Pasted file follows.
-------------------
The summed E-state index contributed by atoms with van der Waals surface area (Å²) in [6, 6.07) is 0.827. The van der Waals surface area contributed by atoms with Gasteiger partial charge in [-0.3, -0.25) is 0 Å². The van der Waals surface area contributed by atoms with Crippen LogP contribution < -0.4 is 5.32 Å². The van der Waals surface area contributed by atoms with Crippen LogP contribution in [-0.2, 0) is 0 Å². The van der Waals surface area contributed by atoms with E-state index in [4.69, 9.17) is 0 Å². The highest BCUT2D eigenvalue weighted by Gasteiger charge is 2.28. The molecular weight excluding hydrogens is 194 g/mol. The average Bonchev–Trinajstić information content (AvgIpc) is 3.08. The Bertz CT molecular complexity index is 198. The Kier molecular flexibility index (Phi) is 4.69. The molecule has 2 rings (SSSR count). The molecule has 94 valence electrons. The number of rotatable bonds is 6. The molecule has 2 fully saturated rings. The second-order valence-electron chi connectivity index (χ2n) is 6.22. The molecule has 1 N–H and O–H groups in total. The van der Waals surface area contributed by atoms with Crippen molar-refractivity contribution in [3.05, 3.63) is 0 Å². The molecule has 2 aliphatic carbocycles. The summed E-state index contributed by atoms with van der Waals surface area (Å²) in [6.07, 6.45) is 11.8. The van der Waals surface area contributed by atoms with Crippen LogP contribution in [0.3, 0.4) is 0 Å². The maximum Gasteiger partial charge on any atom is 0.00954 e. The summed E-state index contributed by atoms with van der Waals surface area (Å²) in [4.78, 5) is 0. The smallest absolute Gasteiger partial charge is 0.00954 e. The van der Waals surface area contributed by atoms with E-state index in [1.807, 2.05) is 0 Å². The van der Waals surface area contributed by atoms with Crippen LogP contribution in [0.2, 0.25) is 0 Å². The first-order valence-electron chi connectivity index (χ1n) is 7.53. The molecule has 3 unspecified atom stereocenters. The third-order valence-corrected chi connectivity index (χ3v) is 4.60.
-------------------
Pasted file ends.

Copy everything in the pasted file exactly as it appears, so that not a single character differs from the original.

The summed E-state index contributed by atoms with van der Waals surface area (Å²) in [6, 6.07) is 0.827. The van der Waals surface area contributed by atoms with Gasteiger partial charge in [-0.3, -0.25) is 0 Å². The van der Waals surface area contributed by atoms with Crippen LogP contribution < -0.4 is 5.32 Å². The van der Waals surface area contributed by atoms with Crippen LogP contribution in [-0.2, 0) is 0 Å². The van der Waals surface area contributed by atoms with E-state index in [4.69, 9.17) is 0 Å². The highest BCUT2D eigenvalue weighted by Gasteiger charge is 2.28. The molecular weight excluding hydrogens is 194 g/mol. The average Bonchev–Trinajstić information content (AvgIpc) is 3.08. The Bertz CT molecular complexity index is 198. The Kier molecular flexibility index (Phi) is 4.69. The molecule has 2 rings (SSSR count). The molecule has 94 valence electrons. The number of rotatable bonds is 6. The molecule has 2 fully saturated rings. The second-order valence-electron chi connectivity index (χ2n) is 6.22. The molecule has 1 N–H and O–H groups in total. The van der Waals surface area contributed by atoms with Crippen molar-refractivity contribution in [3.05, 3.63) is 0 Å². The molecule has 2 aliphatic carbocycles. The summed E-state index contributed by atoms with van der Waals surface area (Å²) in [6.07, 6.45) is 11.8. The van der Waals surface area contributed by atoms with Crippen LogP contribution in [0.3, 0.4) is 0 Å². The maximum Gasteiger partial charge on any atom is 0.00954 e. The summed E-state index contributed by atoms with van der Waals surface area (Å²) in [4.78, 5) is 0. The smallest absolute Gasteiger partial charge is 0.00954 e. The van der Waals surface area contributed by atoms with E-state index in [1.807, 2.05) is 0 Å². The van der Waals surface area contributed by atoms with Crippen LogP contribution in [0.2, 0.25) is 0 Å². The first-order valence-electron chi connectivity index (χ1n) is 7.53. The molecule has 3 unspecified atom stereocenters. The third-order valence-corrected chi connectivity index (χ3v) is 4.60.